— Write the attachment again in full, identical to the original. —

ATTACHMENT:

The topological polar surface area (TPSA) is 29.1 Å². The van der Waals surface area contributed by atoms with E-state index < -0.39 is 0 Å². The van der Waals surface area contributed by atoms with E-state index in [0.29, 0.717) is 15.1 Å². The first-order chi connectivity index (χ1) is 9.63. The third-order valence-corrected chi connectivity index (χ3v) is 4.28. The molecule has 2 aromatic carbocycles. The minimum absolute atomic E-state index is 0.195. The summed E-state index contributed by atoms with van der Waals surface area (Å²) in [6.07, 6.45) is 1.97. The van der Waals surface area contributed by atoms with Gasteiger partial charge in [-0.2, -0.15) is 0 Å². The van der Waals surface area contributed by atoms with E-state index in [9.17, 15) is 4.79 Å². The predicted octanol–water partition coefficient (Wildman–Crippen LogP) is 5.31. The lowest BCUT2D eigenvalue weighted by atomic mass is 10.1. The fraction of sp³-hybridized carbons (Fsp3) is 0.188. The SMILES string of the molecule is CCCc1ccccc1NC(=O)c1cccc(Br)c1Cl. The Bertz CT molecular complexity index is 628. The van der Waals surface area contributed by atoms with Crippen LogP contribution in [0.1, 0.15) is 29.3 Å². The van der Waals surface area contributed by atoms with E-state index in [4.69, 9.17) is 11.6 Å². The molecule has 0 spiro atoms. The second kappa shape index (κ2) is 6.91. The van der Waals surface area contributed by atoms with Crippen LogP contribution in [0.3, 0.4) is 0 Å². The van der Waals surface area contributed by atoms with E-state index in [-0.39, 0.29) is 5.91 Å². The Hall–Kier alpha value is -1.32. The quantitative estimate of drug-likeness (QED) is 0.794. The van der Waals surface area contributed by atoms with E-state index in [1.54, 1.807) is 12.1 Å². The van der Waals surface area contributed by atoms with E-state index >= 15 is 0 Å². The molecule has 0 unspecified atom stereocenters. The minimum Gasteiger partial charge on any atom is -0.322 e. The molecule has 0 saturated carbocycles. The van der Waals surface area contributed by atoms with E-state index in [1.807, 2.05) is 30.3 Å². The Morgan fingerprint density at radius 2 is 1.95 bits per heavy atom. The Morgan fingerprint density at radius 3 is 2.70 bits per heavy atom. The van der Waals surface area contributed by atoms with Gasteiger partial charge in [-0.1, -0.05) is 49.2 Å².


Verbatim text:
The topological polar surface area (TPSA) is 29.1 Å². The van der Waals surface area contributed by atoms with E-state index < -0.39 is 0 Å². The van der Waals surface area contributed by atoms with E-state index in [0.29, 0.717) is 15.1 Å². The first-order chi connectivity index (χ1) is 9.63. The third-order valence-corrected chi connectivity index (χ3v) is 4.28. The molecule has 2 aromatic carbocycles. The minimum absolute atomic E-state index is 0.195. The summed E-state index contributed by atoms with van der Waals surface area (Å²) in [6.07, 6.45) is 1.97. The van der Waals surface area contributed by atoms with Gasteiger partial charge in [-0.2, -0.15) is 0 Å². The van der Waals surface area contributed by atoms with E-state index in [9.17, 15) is 4.79 Å². The predicted octanol–water partition coefficient (Wildman–Crippen LogP) is 5.31. The lowest BCUT2D eigenvalue weighted by atomic mass is 10.1. The fraction of sp³-hybridized carbons (Fsp3) is 0.188. The SMILES string of the molecule is CCCc1ccccc1NC(=O)c1cccc(Br)c1Cl. The Bertz CT molecular complexity index is 628. The van der Waals surface area contributed by atoms with Crippen LogP contribution in [0.1, 0.15) is 29.3 Å². The van der Waals surface area contributed by atoms with E-state index in [4.69, 9.17) is 11.6 Å². The molecule has 0 spiro atoms. The second kappa shape index (κ2) is 6.91. The van der Waals surface area contributed by atoms with Crippen LogP contribution in [0.3, 0.4) is 0 Å². The van der Waals surface area contributed by atoms with E-state index in [-0.39, 0.29) is 5.91 Å². The Hall–Kier alpha value is -1.32. The quantitative estimate of drug-likeness (QED) is 0.794. The van der Waals surface area contributed by atoms with E-state index in [1.54, 1.807) is 12.1 Å². The van der Waals surface area contributed by atoms with E-state index >= 15 is 0 Å². The molecule has 0 unspecified atom stereocenters. The minimum Gasteiger partial charge on any atom is -0.322 e. The molecule has 0 saturated carbocycles. The van der Waals surface area contributed by atoms with E-state index in [1.807, 2.05) is 30.3 Å². The Morgan fingerprint density at radius 2 is 1.95 bits per heavy atom. The Morgan fingerprint density at radius 3 is 2.70 bits per heavy atom. The van der Waals surface area contributed by atoms with Gasteiger partial charge in [-0.1, -0.05) is 49.2 Å².